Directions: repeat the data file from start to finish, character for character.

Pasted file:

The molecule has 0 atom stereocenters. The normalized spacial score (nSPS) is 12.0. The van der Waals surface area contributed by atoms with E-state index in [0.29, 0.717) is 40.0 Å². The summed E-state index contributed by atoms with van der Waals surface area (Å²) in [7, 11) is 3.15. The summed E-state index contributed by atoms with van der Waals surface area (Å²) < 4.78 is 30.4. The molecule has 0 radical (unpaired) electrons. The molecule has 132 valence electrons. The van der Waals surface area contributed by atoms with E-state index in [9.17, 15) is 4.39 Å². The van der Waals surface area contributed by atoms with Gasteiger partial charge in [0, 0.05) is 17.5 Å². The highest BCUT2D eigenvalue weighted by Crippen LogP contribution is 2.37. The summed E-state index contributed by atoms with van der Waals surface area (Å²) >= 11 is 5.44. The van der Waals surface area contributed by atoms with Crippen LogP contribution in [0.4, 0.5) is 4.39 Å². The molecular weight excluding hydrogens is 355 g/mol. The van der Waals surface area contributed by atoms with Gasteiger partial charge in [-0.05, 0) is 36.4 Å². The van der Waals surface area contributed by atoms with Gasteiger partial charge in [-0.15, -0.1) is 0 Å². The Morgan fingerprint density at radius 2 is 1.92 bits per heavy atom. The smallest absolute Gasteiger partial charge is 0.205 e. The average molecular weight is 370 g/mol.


The molecule has 0 atom stereocenters. The normalized spacial score (nSPS) is 12.0. The van der Waals surface area contributed by atoms with E-state index in [0.29, 0.717) is 40.0 Å². The summed E-state index contributed by atoms with van der Waals surface area (Å²) in [7, 11) is 3.15. The summed E-state index contributed by atoms with van der Waals surface area (Å²) < 4.78 is 30.4. The molecule has 0 radical (unpaired) electrons. The molecule has 132 valence electrons. The van der Waals surface area contributed by atoms with E-state index in [9.17, 15) is 4.39 Å². The van der Waals surface area contributed by atoms with Gasteiger partial charge in [0, 0.05) is 17.5 Å². The highest BCUT2D eigenvalue weighted by Crippen LogP contribution is 2.37. The summed E-state index contributed by atoms with van der Waals surface area (Å²) >= 11 is 5.44. The van der Waals surface area contributed by atoms with Crippen LogP contribution in [0.4, 0.5) is 4.39 Å². The molecular weight excluding hydrogens is 355 g/mol. The van der Waals surface area contributed by atoms with Gasteiger partial charge in [-0.05, 0) is 36.4 Å². The van der Waals surface area contributed by atoms with Gasteiger partial charge in [-0.15, -0.1) is 0 Å². The Morgan fingerprint density at radius 2 is 1.92 bits per heavy atom. The smallest absolute Gasteiger partial charge is 0.205 e. The average molecular weight is 370 g/mol.